Escalating tensions between rival Libyan armed forces threaten to plunge the North African country deeper into turmoil only weeks after the fall of the ISIL group’s bastion Sirte.
The power struggle pits an administration based in eastern Libya, backed by military strongman Khalifa Haftar, against a UN-brokered unity government in Tripoli supported by militias from the western city of Misrata.
“The situation is most likely going to escalate further given that the voices of war are now the loudest” after an air strike by Haftar’s forces against the Misrata militias, analyst Mohamed Eljarh of the Atlantic Council said.
The Tripoli-based Government of National Accord (GNA) is the centrepiece of Western hopes to stem an upsurge of jihadism in Libya, but it has failed to assert its authority across the country.
The rival authority in the east has refused to cede power and has its own armed forces, which call themselves the Libyan National Army (LNA) and are led by Haftar.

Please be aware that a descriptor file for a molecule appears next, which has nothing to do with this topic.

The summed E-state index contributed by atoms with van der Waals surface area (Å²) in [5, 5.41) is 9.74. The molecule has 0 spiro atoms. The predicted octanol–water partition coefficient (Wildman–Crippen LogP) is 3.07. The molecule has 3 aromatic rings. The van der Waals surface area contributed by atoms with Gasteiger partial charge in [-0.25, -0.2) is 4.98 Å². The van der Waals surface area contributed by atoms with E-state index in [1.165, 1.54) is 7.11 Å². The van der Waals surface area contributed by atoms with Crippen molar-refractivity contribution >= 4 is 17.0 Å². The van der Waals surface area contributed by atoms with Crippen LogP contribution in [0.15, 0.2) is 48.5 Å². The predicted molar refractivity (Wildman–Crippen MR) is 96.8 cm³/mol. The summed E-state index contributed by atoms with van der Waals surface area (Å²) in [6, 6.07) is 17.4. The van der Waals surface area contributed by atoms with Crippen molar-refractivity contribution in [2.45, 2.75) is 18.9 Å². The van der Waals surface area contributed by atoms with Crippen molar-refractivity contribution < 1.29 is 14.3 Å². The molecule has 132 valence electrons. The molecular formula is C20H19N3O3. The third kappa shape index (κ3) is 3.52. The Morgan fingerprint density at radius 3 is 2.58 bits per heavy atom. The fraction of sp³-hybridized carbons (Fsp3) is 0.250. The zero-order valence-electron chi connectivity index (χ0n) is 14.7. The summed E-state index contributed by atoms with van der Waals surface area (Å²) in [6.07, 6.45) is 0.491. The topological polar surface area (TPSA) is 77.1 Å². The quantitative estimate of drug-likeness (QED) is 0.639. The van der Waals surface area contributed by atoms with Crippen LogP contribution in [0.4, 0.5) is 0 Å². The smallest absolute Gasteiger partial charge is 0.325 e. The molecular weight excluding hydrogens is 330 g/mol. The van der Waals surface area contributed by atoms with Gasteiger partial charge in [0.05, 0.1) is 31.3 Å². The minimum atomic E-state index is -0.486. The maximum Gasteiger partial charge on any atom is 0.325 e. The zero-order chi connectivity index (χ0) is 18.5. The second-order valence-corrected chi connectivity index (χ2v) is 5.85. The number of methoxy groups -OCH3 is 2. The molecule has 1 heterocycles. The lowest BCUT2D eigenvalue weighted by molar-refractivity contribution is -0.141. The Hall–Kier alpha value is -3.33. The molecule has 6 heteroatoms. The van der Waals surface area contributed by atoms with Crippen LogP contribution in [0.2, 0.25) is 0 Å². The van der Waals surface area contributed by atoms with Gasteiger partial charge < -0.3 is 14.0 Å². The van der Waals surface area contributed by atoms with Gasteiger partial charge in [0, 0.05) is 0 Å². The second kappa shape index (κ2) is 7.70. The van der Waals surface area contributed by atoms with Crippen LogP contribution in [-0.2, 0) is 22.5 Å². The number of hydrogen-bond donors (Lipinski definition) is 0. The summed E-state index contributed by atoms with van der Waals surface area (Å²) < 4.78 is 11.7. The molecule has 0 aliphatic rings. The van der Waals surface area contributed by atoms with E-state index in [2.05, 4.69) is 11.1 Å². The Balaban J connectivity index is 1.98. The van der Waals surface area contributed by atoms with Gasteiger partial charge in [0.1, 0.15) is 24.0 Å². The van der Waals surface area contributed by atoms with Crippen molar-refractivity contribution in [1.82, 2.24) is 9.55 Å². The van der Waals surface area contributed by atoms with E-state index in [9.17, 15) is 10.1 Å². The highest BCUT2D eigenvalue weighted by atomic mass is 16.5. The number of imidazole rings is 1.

Pro-GNA fighters mainly from the Western town of Misrata drove IS from Sirte in December, capping a deadly months-long campaign for Kadhafi’s hometown.
The Misrata militias include hardliners determined to fight Haftar’s army.
The LNA has battled jihadists in second city Benghazi for more than two years and blames Misrata militias of backing diehard extremists.
On December 7, two days after Sirte’s liberation, tensions flared when hardline Misrata militias joined an attack against Haftar’s forces launched by an alliance of Islamist and tribal fighters.